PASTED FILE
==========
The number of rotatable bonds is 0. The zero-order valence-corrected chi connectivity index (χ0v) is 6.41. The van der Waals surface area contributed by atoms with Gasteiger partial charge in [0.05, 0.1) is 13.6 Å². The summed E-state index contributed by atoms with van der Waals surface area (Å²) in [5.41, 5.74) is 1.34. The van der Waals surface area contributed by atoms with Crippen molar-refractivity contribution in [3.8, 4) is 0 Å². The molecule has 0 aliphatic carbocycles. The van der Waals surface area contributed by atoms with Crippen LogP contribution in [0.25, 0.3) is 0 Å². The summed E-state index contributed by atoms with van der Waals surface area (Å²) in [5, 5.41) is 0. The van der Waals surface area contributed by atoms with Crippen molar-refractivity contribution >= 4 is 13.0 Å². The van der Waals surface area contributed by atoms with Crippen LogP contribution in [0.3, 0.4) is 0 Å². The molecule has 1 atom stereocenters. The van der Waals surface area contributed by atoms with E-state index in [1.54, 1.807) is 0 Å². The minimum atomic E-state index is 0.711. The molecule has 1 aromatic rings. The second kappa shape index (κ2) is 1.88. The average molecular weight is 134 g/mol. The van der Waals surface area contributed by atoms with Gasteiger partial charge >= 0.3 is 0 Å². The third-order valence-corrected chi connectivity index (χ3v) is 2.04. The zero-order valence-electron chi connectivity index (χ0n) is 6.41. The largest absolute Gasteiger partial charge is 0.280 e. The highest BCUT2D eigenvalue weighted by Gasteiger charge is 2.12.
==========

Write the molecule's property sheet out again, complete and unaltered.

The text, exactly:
The number of rotatable bonds is 0. The zero-order valence-corrected chi connectivity index (χ0v) is 6.41. The van der Waals surface area contributed by atoms with Gasteiger partial charge in [0.05, 0.1) is 13.6 Å². The summed E-state index contributed by atoms with van der Waals surface area (Å²) in [5.41, 5.74) is 1.34. The van der Waals surface area contributed by atoms with Crippen molar-refractivity contribution in [3.8, 4) is 0 Å². The molecule has 0 aliphatic carbocycles. The van der Waals surface area contributed by atoms with Crippen LogP contribution in [0.25, 0.3) is 0 Å². The summed E-state index contributed by atoms with van der Waals surface area (Å²) in [5, 5.41) is 0. The van der Waals surface area contributed by atoms with Crippen molar-refractivity contribution >= 4 is 13.0 Å². The van der Waals surface area contributed by atoms with Crippen LogP contribution in [0.3, 0.4) is 0 Å². The molecule has 1 atom stereocenters. The van der Waals surface area contributed by atoms with E-state index in [1.54, 1.807) is 0 Å². The minimum atomic E-state index is 0.711. The molecule has 1 aromatic rings. The second kappa shape index (κ2) is 1.88. The average molecular weight is 134 g/mol. The van der Waals surface area contributed by atoms with Gasteiger partial charge >= 0.3 is 0 Å². The third-order valence-corrected chi connectivity index (χ3v) is 2.04. The zero-order valence-electron chi connectivity index (χ0n) is 6.41. The largest absolute Gasteiger partial charge is 0.280 e. The highest BCUT2D eigenvalue weighted by Gasteiger charge is 2.12.